[This article was originally published on PharmTech.com in January 2009. It was later published in the April 2009 issue of Pharmaceutical Technology; Vol. 33, Issue 4, pp. 74-79.]
Silicone oil, because of its inert biologic properties, is widely used in the pharmaceutical industry as a lubricant for rubber stoppers, plungers, and prefilled syringes (1). Silicone oil is applied in these syringes to facilitate easy movement of the plungers within the barrels. One consequence of using silicone oil is the potential for microdroplets to shed from the coating into the drug formulation. Biopharmaceutical products are sensitive to silicone oil because it can interact with protein-based drugs or active ingredients producing particles (2–7). The presence of silicone oil droplets in parenteral formulations is also suspected of causing protein aggregation (4, 7). The potential impact of silicone oil contaminants on drug products is possible in some cases for certain sensitive therapeutic proteins and antibodies, especially with active biopharmaceutical drug products that may contain mere femptograms of active ingredient. As a result, quantification of silicone oil droplet populations in chemical and pharmaceutical products may be important. When these products also contain populations of particles composed of other materials such as protein aggregates, this is a challenging assignment.
United States Pharmacopeia General Chapter <788> and the harmonized versions in the European and Japanese Pharmacopoeias (8–10) set limits and cite enumeration methods for subvisible, foreign particulate matter in parenteral products. USP <788> does not consider intrinsic sources of particulate matter such as protein aggregates, silicone oil droplets, air bubbles, micelles, or precipitates. However, the test methods cited in the section, which include automatic light obscuration and filter membrane microscopic analysis, might also in principle be applied to mixed silicone droplet and aggregate populations. However, both particle types are highly transparent and not easily measured by either of these techniques. In addition, automated light obscuration provides no capability, and membrane microscopy limited capability, to differentiate between these two highly transparent particle types.Micro-Flow Imaging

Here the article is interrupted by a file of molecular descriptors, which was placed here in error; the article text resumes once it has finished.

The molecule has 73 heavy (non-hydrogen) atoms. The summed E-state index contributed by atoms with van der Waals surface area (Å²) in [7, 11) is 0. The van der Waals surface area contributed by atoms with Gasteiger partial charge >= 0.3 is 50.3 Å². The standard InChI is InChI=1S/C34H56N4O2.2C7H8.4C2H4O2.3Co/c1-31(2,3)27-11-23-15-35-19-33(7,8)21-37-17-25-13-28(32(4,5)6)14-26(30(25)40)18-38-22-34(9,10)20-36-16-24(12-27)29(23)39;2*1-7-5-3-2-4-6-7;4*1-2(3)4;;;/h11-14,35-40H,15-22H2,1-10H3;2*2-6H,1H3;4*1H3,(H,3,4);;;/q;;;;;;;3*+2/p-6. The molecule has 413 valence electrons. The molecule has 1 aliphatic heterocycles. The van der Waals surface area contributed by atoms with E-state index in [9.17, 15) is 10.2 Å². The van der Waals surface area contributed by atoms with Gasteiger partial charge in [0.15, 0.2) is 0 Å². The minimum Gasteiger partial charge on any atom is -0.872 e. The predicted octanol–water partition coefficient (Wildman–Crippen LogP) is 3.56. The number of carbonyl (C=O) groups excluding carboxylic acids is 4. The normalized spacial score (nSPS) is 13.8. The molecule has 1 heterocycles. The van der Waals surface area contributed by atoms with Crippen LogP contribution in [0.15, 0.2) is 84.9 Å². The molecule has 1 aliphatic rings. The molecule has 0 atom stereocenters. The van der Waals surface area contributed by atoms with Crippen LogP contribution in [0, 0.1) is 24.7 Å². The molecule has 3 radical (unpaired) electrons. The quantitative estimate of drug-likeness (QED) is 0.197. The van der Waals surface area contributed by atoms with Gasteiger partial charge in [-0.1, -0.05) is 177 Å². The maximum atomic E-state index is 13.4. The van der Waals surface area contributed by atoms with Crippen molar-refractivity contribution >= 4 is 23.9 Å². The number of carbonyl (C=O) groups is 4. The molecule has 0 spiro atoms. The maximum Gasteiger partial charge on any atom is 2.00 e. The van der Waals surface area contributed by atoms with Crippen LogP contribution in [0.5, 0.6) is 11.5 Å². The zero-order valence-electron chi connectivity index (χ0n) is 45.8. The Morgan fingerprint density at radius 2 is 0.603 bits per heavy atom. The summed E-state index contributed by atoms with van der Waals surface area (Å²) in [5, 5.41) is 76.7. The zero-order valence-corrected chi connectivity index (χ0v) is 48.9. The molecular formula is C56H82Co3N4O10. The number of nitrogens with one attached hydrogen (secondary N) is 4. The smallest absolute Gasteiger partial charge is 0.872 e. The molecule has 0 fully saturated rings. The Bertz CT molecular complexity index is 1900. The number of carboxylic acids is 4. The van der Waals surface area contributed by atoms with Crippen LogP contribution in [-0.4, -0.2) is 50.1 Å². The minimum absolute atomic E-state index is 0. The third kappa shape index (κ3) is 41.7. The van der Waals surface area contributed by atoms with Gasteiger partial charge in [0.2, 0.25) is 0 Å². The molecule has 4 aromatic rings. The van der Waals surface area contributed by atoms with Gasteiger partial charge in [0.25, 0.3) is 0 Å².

Micro-Flow Imaging (MFI, Brightwell Technologies Inc., Ottawa, ON, Canada) uses digital imaging of a flowing sample stream for analyzing particles in suspension. Brightfield images of individual particles are captured as a sample stream passes through a flow-cell centered in the field of view of a custom magnification system having a well-characterized and extended depth of field. Images are analyzed by the system software to extract each particle. The software compiles a database containing count, size, and concentration as well as morphological parameters like intensity, circularity, maximum Feret's diameter and aspect ratio. This database is analyzed using the system software to produce particle distributions and isolate particle subpopulations using histograms and scatter plots of particle statistics (11). The instrument has a particle size range of 2 μm to 300 μm for low magnification (400 μm flow cell) and 0.75 μm to 75 μm for high magnification (100 μm flow cell) systems. Particle subpopulations in parenteral samples are isolated, quantified, and characterized by applying custom-designed morphological filters using parameters such as aspect ratio, circularity, and intensity. MFI complements <788> techniques by assisting in classifying the different extrinsic and intrinsic particle types present in injectable solutions.